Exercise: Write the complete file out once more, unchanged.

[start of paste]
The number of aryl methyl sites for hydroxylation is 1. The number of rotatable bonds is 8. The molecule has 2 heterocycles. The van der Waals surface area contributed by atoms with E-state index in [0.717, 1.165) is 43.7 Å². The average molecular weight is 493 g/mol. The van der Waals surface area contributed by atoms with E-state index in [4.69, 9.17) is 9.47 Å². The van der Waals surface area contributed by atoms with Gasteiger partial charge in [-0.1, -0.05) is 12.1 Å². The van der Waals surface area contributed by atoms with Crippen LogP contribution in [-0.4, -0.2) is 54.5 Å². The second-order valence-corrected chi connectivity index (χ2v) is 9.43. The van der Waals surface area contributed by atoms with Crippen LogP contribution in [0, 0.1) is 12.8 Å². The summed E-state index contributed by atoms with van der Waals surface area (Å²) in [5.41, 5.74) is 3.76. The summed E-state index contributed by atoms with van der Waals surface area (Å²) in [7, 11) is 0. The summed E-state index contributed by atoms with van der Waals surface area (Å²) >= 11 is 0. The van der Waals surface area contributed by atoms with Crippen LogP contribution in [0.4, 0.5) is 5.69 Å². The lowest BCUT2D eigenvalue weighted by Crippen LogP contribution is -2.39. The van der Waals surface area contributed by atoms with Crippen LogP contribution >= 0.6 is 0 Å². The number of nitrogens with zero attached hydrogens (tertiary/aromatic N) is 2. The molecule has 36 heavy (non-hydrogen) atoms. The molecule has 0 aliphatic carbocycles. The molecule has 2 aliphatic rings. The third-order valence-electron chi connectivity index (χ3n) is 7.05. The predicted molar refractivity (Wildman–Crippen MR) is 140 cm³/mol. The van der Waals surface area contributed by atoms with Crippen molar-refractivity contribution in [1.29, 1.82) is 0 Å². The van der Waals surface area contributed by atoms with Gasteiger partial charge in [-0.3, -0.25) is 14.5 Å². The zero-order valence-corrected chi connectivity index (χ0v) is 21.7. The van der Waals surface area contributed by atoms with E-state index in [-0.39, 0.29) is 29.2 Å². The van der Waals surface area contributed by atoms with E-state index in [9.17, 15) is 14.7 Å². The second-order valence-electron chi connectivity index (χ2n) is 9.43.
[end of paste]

The number of aryl methyl sites for hydroxylation is 1. The number of rotatable bonds is 8. The molecule has 2 heterocycles. The van der Waals surface area contributed by atoms with E-state index in [0.717, 1.165) is 43.7 Å². The average molecular weight is 493 g/mol. The van der Waals surface area contributed by atoms with E-state index in [4.69, 9.17) is 9.47 Å². The van der Waals surface area contributed by atoms with Gasteiger partial charge in [-0.1, -0.05) is 12.1 Å². The van der Waals surface area contributed by atoms with Crippen LogP contribution in [-0.4, -0.2) is 54.5 Å². The second-order valence-corrected chi connectivity index (χ2v) is 9.43. The van der Waals surface area contributed by atoms with Crippen LogP contribution in [0, 0.1) is 12.8 Å². The summed E-state index contributed by atoms with van der Waals surface area (Å²) in [5.41, 5.74) is 3.76. The summed E-state index contributed by atoms with van der Waals surface area (Å²) in [7, 11) is 0. The summed E-state index contributed by atoms with van der Waals surface area (Å²) >= 11 is 0. The van der Waals surface area contributed by atoms with Crippen LogP contribution in [0.4, 0.5) is 5.69 Å². The lowest BCUT2D eigenvalue weighted by Crippen LogP contribution is -2.39. The van der Waals surface area contributed by atoms with Crippen LogP contribution >= 0.6 is 0 Å². The number of nitrogens with zero attached hydrogens (tertiary/aromatic N) is 2. The molecule has 36 heavy (non-hydrogen) atoms. The molecule has 0 aliphatic carbocycles. The molecule has 2 aliphatic rings. The third-order valence-electron chi connectivity index (χ3n) is 7.05. The predicted molar refractivity (Wildman–Crippen MR) is 140 cm³/mol. The van der Waals surface area contributed by atoms with Crippen molar-refractivity contribution in [1.29, 1.82) is 0 Å². The van der Waals surface area contributed by atoms with Gasteiger partial charge in [-0.3, -0.25) is 14.5 Å². The zero-order valence-corrected chi connectivity index (χ0v) is 21.7. The van der Waals surface area contributed by atoms with E-state index in [-0.39, 0.29) is 29.2 Å². The van der Waals surface area contributed by atoms with E-state index in [9.17, 15) is 14.7 Å². The second-order valence-electron chi connectivity index (χ2n) is 9.43.